"In general, postemergent applications should be made before weeds get taller than 2-4 in., because that's when competition can begin to impact yields," says WinField Regional Agronomist Steve Barnhart. "Plus small weeds are a lot easier to control than larger ones."Because every field is different, there isn't a one-size-fits-all approach to turn to when it comes to planning postemergent herbicide applications. Therefore, growers need to consider three basic weed-management principles when looking to keep their acres clear of competition:

  • Protect yield potential
  • Minimize development of weed species shifts
  • Minimize development of weed resistance

"These basic principals can be accomplished by using a combination of prevention, growing competitive crops and utilizing timely mechanical and chemical control," says WinField Regional Agronomist Steve Barnhart. "Alternative herbicides that use modes of action different than glyphosate can be effective in reducing the chances of developing weed resistance."

Timing is crucial because applications need to be made before weeds get too tall and competitive, and corn hits its critical growth phase of 25-40 days after planting, when weed competition can take the biggest bite out of yields.

"In general, postemergent applications should be made before weeds get taller than 2-4 in., because that's when competition can begin to impact yields, plus small weeds are a lot easier to control than larger ones," Barnhart says. "Weed density also affects the height at which weeds need to be controlled. The more dense the weed population, the sooner a postemergent herbicide application will be required to protect yield potential."

The ideal timing for postemergent treatments changes quite a bit. "Producers who make preemergent foundation herbicide applications have improved flexibility built into their weed-control program, which can allow for a much wider application window for postemergent herbicides to be applied compared to total postemergent weed control programs," Barnhart says.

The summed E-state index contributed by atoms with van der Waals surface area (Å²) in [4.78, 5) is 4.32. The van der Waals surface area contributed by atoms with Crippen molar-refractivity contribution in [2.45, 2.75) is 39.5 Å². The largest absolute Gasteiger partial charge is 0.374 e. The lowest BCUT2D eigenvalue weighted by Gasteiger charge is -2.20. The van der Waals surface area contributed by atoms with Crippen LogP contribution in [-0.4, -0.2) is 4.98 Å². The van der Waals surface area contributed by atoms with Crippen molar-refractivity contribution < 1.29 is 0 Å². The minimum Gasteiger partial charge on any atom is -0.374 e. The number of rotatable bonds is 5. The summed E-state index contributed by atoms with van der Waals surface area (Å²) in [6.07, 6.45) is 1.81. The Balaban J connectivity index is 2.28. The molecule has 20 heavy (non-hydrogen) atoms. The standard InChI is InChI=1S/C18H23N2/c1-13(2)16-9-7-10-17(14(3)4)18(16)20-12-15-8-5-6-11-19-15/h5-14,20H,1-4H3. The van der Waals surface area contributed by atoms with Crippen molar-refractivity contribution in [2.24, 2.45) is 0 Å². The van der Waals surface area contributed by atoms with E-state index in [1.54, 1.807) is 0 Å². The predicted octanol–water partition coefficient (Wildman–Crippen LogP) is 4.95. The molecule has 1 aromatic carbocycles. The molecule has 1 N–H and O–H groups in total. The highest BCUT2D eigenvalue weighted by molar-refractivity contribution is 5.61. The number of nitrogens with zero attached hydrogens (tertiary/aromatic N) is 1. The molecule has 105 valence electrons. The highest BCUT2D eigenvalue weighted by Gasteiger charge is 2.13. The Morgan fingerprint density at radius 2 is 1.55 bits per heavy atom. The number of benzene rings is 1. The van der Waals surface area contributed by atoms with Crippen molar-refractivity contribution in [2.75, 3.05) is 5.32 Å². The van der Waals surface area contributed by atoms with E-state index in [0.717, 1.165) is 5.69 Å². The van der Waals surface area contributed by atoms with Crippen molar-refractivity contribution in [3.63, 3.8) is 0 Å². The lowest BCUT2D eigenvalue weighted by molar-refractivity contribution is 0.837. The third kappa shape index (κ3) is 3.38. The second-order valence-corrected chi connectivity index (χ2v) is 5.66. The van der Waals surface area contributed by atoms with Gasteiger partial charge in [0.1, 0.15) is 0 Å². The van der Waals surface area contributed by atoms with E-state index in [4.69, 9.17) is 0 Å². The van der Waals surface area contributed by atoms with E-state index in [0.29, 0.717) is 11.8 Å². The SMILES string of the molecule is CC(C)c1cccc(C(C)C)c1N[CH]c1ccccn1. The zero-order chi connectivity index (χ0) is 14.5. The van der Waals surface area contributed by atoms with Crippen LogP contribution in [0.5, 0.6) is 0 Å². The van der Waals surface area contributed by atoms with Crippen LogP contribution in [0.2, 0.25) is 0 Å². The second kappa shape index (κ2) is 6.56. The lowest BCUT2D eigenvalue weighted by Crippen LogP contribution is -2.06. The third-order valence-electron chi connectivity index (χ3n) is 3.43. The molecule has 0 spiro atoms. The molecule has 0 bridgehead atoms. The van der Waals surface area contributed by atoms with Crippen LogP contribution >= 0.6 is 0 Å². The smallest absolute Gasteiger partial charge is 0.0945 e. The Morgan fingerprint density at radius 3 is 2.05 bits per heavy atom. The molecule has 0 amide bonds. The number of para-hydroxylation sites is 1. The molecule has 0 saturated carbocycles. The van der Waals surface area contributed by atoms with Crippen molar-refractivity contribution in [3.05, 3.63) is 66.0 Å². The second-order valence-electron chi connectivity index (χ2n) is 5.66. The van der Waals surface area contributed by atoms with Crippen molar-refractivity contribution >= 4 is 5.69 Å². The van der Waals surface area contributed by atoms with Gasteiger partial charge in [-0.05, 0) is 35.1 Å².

Corn is more tolerant to many herbicide applications as a small seedling compared to later stages of growth. Avoid increasing the potential for herbicide damage by always reading the labels of the herbicides used and staying within the labeled application window.

Due to the complex nature in the way that glyphosate kills weeds, resistance has not developed as rapidly as with the single "site-of-action" ALS herbicides. That being said, weed shifts, weed tolerance and weed resistance to wide spread use of glyphosate continues to be of a concern and is a growing issue. According to WeedScience.org, 22 species are known to have developed resistance to glyphosate, including annual bluegrass, common ragweed, giant ragweed, hairy fleabane, Italian Ryegrass, Johnsongrass, kochia, marestail/horseweed, palmer amaranth (pigweed), rigid ryegrass, waterhemp, morningglory and others.

Tankmix partners, whether added to a pre-emergent or postemergent application, should be based on the weeds in a specific field, as there isn't an all-in-one tankmix herbicide that will control all weed species. Herbicides that have soil residual activity can be added to postemergent applications to help prevent weed growth for another two to four weeks.

"For example, although the various formulations of some herbicides are usually soil-applied, they can be tank-mixed with early postemergent glyphosate applications to provide residual control of many grasses and many small-seeded broadleaf weeds," Barnhart says.

Efficacy obtained by various glyphosate or glyphosate tankmixes can be enhanced by selecting the proper adjuvant.